The National Association of Realtors penned a letter Monday urging Congress to pass its Flood Reform Act, approving the key changes recently made to the bill.
NAR’s letter urged members of Congress to pass H.R. 2874, The 21st Century Flood Reform Act and its key changes made since the Financial Services Committee mark up. The bill would reform and reauthorize the National Flood Insurance Program.
According to the FEMA’s website, “The National Flood Insurance Program aims to reduce the impact of flooding on private and public structures. It does so by providing affordable insurance to property owners and by encouraging communities to adopt and enforce floodplain management regulations.”
Originally established in 1968, President Donald Trump on Friday passed a three-month extension for the program, which was set to expire on Sept. 30, 2017, in hopes that Congress would comes up with a long-term financial solution for the program. The program is now set to expire on Dec. 8, 2017.
In September, the Congressional Budget Office, a nonpartisan analysis for the U.S. Congress, calculated the costs of one of the main bills in the running to update the program and found that the bill would reduce direct spending by $187 million.
NAR’s letter gave several key points the new bill would accomplish, if passed:
- Reauthorize the NFIP for 5 years
- Authorize $1 billion to elevate, buyout or mitigate high risk properties
- Cap flood insurance premiums at $10,000 per year for homeowners
- Double increased cost of compliance coverage and allow access prior to floods
- Remove hurdles to the private flood insurance market which often offers better coverage at lower cost than the NFIP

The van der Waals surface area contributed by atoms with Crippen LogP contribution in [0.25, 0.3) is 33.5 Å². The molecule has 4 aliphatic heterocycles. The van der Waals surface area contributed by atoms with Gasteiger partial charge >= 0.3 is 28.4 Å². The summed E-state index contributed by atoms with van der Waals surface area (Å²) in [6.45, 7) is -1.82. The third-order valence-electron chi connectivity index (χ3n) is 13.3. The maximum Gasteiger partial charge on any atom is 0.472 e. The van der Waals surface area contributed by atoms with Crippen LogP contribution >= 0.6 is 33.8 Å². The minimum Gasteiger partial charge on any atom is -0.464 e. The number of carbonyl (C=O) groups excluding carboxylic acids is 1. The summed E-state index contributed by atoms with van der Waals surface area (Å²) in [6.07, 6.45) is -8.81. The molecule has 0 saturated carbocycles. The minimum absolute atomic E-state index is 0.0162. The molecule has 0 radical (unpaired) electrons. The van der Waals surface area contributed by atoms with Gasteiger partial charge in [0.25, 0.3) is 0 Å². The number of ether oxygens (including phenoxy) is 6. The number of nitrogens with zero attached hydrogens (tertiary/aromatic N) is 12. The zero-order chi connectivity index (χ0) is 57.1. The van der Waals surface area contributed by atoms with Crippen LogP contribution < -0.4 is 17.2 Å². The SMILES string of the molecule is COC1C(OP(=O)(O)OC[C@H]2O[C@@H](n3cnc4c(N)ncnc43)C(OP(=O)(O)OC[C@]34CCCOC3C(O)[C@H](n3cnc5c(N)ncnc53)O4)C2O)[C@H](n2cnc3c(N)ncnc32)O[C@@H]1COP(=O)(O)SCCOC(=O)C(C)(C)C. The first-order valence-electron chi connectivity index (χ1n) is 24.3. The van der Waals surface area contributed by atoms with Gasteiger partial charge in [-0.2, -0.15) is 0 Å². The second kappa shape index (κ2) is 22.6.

- Provide for community flood maps and streamline the process of appeal
- Better align NFIP rates to risk particularly for inland and lower value properties
- Improve the claims process in light of Superstorm Sandy
- Address the repeatedly flooding properties that account for 2% of NFIP policies but 25% of the claim payments
- Strengthen the overall solvency of the program in the future
From the letter:
HR 2874 also includes several critical changes since the Financial Services Committee mark up. The bill would strike the provision reported by the Committee to end grandfathering, effectively leaving in place the current practice. It would reduce the annual premium increase for older (pre-flood map) properties from 8 percent to 6.5 percent. It would also expand eligibility for the $10,000 cap to include households that have certified elevation data from sources that includes, but is not strictly limited to a NFIP elevation certificate.
NAR supports H.R. 2874: The 21st Century Flood Reform Act as amended, and urges its immediate passage to ensure an on-time, long-term reauthorization of the NFIP before December 8th of this year.